(Bloomberg) -- A sudden spike in the interest rate for overnight loans between European banks may have been the result of excess liquidity injected into the market by Greece’s second-biggest lender at above-average rates, according to two bankers with knowledge of the matter.
National Bank of Greece SA had excess liquidity of around 450 million euros ($535 million) this week, which it loaned to its peers in the country, the people said. While the flood of funds and the increase in interbank lending in Greece is good news, the rates at which borrowers from the country can access funds are still higher than for the rest of the continent, thus pushing up the weighted average of the overnight rates in Europe, one of the people said. A National Bank of Greece spokesman couldn’t be reached for comment.
Eonia, the effective overnight reference rate for the euro, “is computed as a weighted average of all overnight unsecured lending transactions in the interbank market,” according to the European Money Markets Institute. A sudden surge of activity in Greece, where rates are higher, could explain the spike in the weighted average over Wednesday and Thursday. The rate fell by five basis points at Friday’s setting, returning closer to normal levels.
The rate was set at -0.291 percent Friday after jumping 12 basis points in the past two days. Thursday’s fix rose six basis points to -0.241 percent, the highest since March 2016. A move on that scale would normally be justified only by a shift in the European Central Bank’s benchmark rate or by funding stress among the banks.
In this case, it may have been the result of excess liquidity changing hands at higher rates. Salaries that were deposited by Greek civil servants and higher receipts from repurchase agreements provided National Bank of Greece with more liquidity, one of the people said, asking not to be named because the matter is not public. Other Greek banks found the rate offered by National Bank of Greece appealing, thus drawing on the cash, the people said.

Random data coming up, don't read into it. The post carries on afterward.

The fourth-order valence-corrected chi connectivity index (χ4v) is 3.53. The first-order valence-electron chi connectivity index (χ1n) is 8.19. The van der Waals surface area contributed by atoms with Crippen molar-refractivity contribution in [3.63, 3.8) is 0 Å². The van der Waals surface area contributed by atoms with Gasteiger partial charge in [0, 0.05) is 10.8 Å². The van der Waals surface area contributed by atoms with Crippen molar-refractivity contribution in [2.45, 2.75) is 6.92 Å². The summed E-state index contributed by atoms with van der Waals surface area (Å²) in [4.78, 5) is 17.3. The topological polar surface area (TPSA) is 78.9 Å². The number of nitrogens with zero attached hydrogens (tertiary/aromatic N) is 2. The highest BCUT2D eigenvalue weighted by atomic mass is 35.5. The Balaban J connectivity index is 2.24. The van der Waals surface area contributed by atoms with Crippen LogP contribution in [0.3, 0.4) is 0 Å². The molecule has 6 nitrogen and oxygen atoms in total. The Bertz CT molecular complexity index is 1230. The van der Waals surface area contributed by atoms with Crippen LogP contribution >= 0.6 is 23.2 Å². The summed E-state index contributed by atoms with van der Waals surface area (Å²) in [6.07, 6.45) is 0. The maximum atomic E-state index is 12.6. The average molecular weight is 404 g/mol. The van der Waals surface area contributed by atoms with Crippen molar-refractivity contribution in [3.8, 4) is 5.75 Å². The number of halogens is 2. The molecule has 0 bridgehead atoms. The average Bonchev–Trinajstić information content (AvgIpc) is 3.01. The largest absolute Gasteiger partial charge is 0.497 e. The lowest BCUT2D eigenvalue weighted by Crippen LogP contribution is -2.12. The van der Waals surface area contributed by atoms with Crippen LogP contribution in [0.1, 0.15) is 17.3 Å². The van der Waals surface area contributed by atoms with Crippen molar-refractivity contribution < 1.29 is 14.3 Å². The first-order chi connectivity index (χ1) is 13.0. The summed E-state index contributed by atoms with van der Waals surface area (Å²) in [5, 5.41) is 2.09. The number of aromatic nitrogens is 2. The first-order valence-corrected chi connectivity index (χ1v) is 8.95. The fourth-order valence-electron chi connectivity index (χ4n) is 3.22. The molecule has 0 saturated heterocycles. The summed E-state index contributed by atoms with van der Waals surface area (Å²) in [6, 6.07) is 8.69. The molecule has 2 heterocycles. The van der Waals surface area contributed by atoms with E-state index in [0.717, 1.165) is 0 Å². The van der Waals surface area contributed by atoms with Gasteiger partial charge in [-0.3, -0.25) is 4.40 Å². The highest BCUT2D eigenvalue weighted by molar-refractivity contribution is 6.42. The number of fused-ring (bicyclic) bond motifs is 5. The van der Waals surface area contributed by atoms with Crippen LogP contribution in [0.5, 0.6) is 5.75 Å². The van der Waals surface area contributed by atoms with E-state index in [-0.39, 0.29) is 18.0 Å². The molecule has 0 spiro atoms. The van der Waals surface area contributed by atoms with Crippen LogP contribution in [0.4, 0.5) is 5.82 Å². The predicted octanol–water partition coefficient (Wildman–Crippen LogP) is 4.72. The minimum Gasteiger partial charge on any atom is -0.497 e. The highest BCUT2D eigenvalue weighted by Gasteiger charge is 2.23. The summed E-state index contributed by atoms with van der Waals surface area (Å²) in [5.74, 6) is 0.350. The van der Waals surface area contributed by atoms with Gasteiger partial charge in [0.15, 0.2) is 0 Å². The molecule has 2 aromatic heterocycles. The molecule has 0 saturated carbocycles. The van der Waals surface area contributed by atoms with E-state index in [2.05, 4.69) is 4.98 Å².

The initial jump had spurred speculation that there was an error in the calculation of the benchmark, though the EMMI, which helps compute the rate, quickly ruled that out. The surge in Eonia fix was potentially due to a single institution’s short-term funding requirements, given there’s nothing in ECB liquidity data to suggest stress, Bloomberg rate strategist Tanvir Sandhu wrote in a note.
While the rate at which Eonia is fixed tends to rise at the end of a month or year, that typically happens only on the last trading day. Furthermore, this week’s jumps were much more pronounced than the usual end-of-month spikes.
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